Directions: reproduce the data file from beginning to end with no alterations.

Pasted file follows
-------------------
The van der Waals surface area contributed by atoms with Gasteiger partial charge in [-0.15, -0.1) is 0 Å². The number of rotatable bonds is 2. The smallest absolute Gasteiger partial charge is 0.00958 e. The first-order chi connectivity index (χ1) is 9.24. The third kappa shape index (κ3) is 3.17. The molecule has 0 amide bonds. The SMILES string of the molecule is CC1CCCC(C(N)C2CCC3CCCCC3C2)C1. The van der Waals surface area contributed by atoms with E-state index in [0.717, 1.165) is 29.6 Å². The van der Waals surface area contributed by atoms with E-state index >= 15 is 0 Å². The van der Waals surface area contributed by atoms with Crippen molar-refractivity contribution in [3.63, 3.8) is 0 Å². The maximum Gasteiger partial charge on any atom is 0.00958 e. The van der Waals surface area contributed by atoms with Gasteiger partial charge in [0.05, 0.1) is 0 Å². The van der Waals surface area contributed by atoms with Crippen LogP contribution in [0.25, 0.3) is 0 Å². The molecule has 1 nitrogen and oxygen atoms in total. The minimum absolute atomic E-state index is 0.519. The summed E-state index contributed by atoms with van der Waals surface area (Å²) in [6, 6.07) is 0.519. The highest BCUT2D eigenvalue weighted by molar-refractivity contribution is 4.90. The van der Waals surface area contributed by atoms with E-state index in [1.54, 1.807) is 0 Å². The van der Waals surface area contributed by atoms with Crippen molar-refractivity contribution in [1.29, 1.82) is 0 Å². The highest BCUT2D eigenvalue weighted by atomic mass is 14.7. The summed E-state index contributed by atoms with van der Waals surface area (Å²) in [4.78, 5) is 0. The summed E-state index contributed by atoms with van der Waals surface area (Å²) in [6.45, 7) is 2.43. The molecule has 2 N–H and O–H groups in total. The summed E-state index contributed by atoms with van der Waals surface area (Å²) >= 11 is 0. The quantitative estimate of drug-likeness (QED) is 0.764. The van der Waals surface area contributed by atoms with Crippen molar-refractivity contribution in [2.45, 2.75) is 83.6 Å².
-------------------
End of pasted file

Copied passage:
The van der Waals surface area contributed by atoms with Gasteiger partial charge in [-0.15, -0.1) is 0 Å². The number of rotatable bonds is 2. The smallest absolute Gasteiger partial charge is 0.00958 e. The first-order chi connectivity index (χ1) is 9.24. The third kappa shape index (κ3) is 3.17. The molecule has 0 amide bonds. The SMILES string of the molecule is CC1CCCC(C(N)C2CCC3CCCCC3C2)C1. The van der Waals surface area contributed by atoms with E-state index in [0.717, 1.165) is 29.6 Å². The van der Waals surface area contributed by atoms with E-state index >= 15 is 0 Å². The van der Waals surface area contributed by atoms with Crippen molar-refractivity contribution in [3.63, 3.8) is 0 Å². The maximum Gasteiger partial charge on any atom is 0.00958 e. The van der Waals surface area contributed by atoms with Gasteiger partial charge in [0.05, 0.1) is 0 Å². The van der Waals surface area contributed by atoms with Crippen LogP contribution in [0.25, 0.3) is 0 Å². The molecule has 1 nitrogen and oxygen atoms in total. The minimum absolute atomic E-state index is 0.519. The summed E-state index contributed by atoms with van der Waals surface area (Å²) in [6, 6.07) is 0.519. The highest BCUT2D eigenvalue weighted by molar-refractivity contribution is 4.90. The van der Waals surface area contributed by atoms with E-state index in [1.54, 1.807) is 0 Å². The van der Waals surface area contributed by atoms with Crippen molar-refractivity contribution in [1.29, 1.82) is 0 Å². The highest BCUT2D eigenvalue weighted by atomic mass is 14.7. The summed E-state index contributed by atoms with van der Waals surface area (Å²) in [4.78, 5) is 0. The summed E-state index contributed by atoms with van der Waals surface area (Å²) in [6.45, 7) is 2.43. The molecule has 2 N–H and O–H groups in total. The summed E-state index contributed by atoms with van der Waals surface area (Å²) >= 11 is 0. The quantitative estimate of drug-likeness (QED) is 0.764. The van der Waals surface area contributed by atoms with Crippen molar-refractivity contribution in [2.45, 2.75) is 83.6 Å².